hope it went as smoothly as possible. It did for the first sixty seconds or so.
He had good luck with the traffic lights and hadn’t yet run into an impediments.
He heard the town car before he saw it. It screeched around
a corner a block behind him. Fuck. They must have seen him as they were coming
down the street perpendicular to him. They gained on him quick and Brody was
forced to once again push the car to its limit. Still the town car gained. The
one fucking time I wish I was in a Ferrari, Brody thought to himself. The town
car was almost level to him now. He’d having to do something desperate.
Brody slammed on the brakes. The town car shot past him. He
jerked the wheel of the BMW and u-turned into the opposite lane, narrowly
avoiding a collision with an oncoming car. He then took an immediate right hand
turn and floored the gas pedal. He wasn’t sure if the colonel was willing to
damage his car with, say, bullet holes and he didn’t want to find out. He
couldn’t afford to let them get that close again.
They were around the corner a few seconds after him, before
he’d even had the opportunity to make another turn. Whoever the colonel had
hired to do the driving was earning his money today. Brody zigzagged through
the streets. Straight-aways weren’t going to be his friend. The little
jackrabbit of a BMW may not have been as fast, but it handled better than the
bulky town car. He could at least keep some separation by turning as much as
possible. He couldn’t go on like this forever though. Eventually he would have
to lose them or they would simply follow him all the way to the garage.
He knew he was going to have to do something drastic soon.
They couldn’t go on like this much longer without attracting police attention.
Obviously they were well over the speed limit and they had already run several
red lights as well. He began to go over the map of the routes he had scouted in
his head. He had largely abandoned them out of desperation at this point. He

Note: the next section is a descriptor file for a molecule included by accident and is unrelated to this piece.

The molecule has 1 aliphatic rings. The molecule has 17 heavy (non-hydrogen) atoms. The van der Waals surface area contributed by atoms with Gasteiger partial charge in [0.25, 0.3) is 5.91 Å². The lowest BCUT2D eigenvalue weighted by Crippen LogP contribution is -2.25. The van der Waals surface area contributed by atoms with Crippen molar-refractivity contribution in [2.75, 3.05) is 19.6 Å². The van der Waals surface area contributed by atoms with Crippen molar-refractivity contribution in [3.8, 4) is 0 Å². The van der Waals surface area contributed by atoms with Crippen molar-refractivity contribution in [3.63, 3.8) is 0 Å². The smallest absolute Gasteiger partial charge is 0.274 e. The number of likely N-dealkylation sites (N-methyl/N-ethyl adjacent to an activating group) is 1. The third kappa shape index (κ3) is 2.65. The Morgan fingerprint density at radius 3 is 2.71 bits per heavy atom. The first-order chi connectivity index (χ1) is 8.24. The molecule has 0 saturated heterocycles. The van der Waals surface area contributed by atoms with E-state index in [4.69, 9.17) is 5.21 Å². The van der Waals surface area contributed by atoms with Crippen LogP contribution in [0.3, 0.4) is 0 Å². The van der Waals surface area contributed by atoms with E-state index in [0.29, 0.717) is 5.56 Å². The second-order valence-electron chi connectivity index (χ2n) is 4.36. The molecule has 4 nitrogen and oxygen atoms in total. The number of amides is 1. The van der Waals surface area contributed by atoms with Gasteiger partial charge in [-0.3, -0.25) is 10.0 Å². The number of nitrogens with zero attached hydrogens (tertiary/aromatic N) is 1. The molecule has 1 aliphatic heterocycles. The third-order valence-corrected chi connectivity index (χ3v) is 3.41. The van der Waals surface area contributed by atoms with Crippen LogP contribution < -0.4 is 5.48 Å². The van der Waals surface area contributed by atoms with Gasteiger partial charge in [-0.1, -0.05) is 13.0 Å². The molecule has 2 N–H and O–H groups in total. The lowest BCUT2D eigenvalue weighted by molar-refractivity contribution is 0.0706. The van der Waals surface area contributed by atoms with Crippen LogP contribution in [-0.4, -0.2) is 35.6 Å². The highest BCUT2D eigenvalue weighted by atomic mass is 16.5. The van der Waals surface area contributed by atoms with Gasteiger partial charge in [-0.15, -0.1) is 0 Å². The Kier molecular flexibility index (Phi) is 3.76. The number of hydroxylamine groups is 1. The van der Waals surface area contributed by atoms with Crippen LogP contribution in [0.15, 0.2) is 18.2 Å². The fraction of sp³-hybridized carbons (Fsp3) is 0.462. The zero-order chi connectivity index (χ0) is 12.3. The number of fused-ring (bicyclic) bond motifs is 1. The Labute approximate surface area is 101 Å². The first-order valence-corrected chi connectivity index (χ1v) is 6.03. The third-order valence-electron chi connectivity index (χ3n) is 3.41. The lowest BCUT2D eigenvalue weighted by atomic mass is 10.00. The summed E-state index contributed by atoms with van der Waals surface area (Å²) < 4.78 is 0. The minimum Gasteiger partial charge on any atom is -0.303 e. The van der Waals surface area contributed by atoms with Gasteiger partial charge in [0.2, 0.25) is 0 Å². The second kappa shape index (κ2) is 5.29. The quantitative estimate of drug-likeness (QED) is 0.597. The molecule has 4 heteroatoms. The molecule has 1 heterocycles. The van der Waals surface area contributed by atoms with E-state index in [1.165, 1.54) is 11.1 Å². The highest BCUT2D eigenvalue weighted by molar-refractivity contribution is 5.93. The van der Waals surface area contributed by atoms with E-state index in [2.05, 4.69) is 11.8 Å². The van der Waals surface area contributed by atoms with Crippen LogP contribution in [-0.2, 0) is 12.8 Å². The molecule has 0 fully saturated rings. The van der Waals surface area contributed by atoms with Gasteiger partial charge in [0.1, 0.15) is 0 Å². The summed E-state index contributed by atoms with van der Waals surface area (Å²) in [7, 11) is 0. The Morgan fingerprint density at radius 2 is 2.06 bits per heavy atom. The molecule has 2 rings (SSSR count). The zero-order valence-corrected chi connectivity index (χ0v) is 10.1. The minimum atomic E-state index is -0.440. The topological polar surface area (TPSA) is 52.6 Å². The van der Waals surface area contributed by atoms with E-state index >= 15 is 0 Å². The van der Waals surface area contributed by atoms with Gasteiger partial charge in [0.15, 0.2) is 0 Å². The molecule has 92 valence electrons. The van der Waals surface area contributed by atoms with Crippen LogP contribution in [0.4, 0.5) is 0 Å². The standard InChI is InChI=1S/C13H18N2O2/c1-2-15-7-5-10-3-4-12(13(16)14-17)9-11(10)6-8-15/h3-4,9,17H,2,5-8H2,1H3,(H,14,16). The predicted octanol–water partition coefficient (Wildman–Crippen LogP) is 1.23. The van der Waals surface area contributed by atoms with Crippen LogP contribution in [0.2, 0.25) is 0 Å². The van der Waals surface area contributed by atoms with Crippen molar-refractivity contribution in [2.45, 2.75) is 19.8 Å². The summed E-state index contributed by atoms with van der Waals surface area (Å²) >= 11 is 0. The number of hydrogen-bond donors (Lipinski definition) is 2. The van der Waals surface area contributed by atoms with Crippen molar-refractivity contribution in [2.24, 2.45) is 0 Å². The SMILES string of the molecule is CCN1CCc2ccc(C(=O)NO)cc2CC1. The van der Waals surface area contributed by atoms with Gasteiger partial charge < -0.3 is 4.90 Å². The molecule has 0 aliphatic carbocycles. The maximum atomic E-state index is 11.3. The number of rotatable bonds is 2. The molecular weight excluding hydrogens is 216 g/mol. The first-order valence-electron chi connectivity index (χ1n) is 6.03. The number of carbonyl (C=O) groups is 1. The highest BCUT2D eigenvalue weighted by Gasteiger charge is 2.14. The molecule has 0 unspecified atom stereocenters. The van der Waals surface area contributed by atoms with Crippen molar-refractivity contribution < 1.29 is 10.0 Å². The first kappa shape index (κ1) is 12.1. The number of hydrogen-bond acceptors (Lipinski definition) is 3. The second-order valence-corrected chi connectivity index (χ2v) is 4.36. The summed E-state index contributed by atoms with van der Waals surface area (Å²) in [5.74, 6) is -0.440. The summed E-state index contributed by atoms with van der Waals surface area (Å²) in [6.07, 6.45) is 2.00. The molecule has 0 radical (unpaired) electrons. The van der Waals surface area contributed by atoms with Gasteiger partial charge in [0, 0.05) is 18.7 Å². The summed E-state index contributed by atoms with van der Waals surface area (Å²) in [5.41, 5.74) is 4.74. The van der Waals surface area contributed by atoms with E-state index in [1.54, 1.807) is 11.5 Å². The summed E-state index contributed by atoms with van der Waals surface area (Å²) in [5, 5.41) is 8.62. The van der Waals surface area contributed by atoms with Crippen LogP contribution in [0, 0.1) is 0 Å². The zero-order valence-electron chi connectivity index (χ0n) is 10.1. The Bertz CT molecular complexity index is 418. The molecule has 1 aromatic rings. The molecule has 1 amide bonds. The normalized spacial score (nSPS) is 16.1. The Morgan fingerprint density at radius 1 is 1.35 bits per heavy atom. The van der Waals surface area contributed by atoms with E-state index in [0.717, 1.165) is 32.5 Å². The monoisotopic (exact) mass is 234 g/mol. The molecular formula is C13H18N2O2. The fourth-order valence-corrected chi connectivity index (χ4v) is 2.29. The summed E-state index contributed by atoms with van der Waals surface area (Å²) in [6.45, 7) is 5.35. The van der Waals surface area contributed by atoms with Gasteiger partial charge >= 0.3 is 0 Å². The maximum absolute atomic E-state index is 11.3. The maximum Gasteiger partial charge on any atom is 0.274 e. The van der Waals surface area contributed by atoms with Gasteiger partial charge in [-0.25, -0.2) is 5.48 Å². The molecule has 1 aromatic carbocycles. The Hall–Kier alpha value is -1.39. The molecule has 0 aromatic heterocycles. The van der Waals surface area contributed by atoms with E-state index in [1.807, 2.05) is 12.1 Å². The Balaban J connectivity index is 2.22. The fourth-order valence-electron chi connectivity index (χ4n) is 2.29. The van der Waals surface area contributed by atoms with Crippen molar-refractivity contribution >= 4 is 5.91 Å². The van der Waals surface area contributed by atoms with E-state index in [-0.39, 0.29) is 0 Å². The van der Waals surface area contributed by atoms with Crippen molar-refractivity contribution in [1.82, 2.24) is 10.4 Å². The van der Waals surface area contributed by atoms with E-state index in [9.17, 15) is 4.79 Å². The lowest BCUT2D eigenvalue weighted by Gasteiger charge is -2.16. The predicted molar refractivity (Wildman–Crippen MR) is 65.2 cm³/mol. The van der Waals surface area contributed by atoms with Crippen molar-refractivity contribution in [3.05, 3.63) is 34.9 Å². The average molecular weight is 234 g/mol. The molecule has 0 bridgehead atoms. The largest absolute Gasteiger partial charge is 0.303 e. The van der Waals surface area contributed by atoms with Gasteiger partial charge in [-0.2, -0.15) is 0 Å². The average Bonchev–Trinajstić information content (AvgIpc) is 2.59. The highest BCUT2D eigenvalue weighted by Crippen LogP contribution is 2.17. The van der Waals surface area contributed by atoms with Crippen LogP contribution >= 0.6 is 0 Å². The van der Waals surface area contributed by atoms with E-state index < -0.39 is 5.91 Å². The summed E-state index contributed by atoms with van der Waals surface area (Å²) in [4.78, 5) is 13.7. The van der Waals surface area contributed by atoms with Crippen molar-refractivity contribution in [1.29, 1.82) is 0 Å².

navigated back to the nearest one so that he would at least have familiarity on
his side. Once he was back on course he didn’t have to think about the actual
driving. He was free to plot how to get the colonel off his tail.
The BMW raced along a wide boulevard, weaving in and out of
cars. Traffic was getting heavier. This was a benefit to him for the time being
but full-on gridlock would be deadly. At the next red light a wall of cars
awaited him. Brody shifted over to the far right lane, hopped over the
sidewalk, and made the right turn. Luckily, this brought him onto his secondary
surface street route (which was Plan C in the grand scheme of things). It
wasn’t long, however, before the town car was back on his tail and once again
gaining ground on him.
He wasn’t going to be able to lose them. That was becoming
clearer by the second. The BMW was too old and the town car driver was too
skilled. He would have to do it the hard way. So be it. He hadn’t wanted anyone
to get hurt. But better them than him. Using the gun probably wasn’t a good
idea, not against experienced opposition like this. It would have to be
something else. He needed them to crash.
The engine was getting dangerously close to the red.
Obviously a car like this wasn’t used to being pushed so hard. He would have to
make his move now. There was a one-way street up ahead. Perfect. Brody took an
abrupt left and went the wrong way down the one-way, dodging the stream of
oncoming cars. The town car followed and did the same. They made their way down
the block in reckless fashion, narrowly avoiding head-on collisions all along
the way. The next major intersection was coming up. There was no traffic light,
no way to tell what was coming. It was a blind leap of faith.
Brody reached the intersection without slowing down. He saw
on his left there was an oncoming tractor trailer. There was no way either one
of them would be able to stop in time. Brody gunned it. He eked past the
skidding truck and made it to the other side, where he still had to deal with
oncoming traffic. The town car disappeared behind the tractor trailer and for a
moment Brody thought he was home free. But then he saw the town car snaking its
way through the quickly escalating traffic pileup and following him once again.
Motherfucker. Brody couldn’t believe it. What was it going
to take to get rid of him? For the first time he lost his confidence. What if
he just wasn’t good enough to get himself out of this jam? He had always been
able to drive himself out of any problem. Today was no time for that streak to
end. He’d take this fucker, no matter what the cost.